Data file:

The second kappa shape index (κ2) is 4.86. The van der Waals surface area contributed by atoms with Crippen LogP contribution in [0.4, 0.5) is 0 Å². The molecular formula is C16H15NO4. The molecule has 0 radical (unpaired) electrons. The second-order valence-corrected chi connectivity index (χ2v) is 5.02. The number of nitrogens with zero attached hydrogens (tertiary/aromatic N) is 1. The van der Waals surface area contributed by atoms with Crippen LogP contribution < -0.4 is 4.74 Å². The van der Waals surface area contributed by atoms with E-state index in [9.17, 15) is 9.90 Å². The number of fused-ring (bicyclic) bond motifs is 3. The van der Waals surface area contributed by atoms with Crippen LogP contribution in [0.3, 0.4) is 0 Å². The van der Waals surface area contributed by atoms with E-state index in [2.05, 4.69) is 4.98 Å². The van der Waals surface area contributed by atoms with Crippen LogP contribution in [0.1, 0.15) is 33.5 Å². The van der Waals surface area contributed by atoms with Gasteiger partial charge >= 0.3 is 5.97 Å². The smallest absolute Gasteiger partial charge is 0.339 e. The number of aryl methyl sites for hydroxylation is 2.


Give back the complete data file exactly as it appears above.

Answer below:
The second kappa shape index (κ2) is 4.86. The van der Waals surface area contributed by atoms with Crippen LogP contribution in [0.4, 0.5) is 0 Å². The molecular formula is C16H15NO4. The molecule has 0 radical (unpaired) electrons. The second-order valence-corrected chi connectivity index (χ2v) is 5.02. The number of nitrogens with zero attached hydrogens (tertiary/aromatic N) is 1. The van der Waals surface area contributed by atoms with Crippen LogP contribution < -0.4 is 4.74 Å². The van der Waals surface area contributed by atoms with E-state index in [9.17, 15) is 9.90 Å². The number of fused-ring (bicyclic) bond motifs is 3. The van der Waals surface area contributed by atoms with Crippen LogP contribution in [0.3, 0.4) is 0 Å². The van der Waals surface area contributed by atoms with E-state index in [2.05, 4.69) is 4.98 Å². The van der Waals surface area contributed by atoms with Crippen LogP contribution in [0.1, 0.15) is 33.5 Å². The van der Waals surface area contributed by atoms with Gasteiger partial charge >= 0.3 is 5.97 Å². The smallest absolute Gasteiger partial charge is 0.339 e. The number of aryl methyl sites for hydroxylation is 2.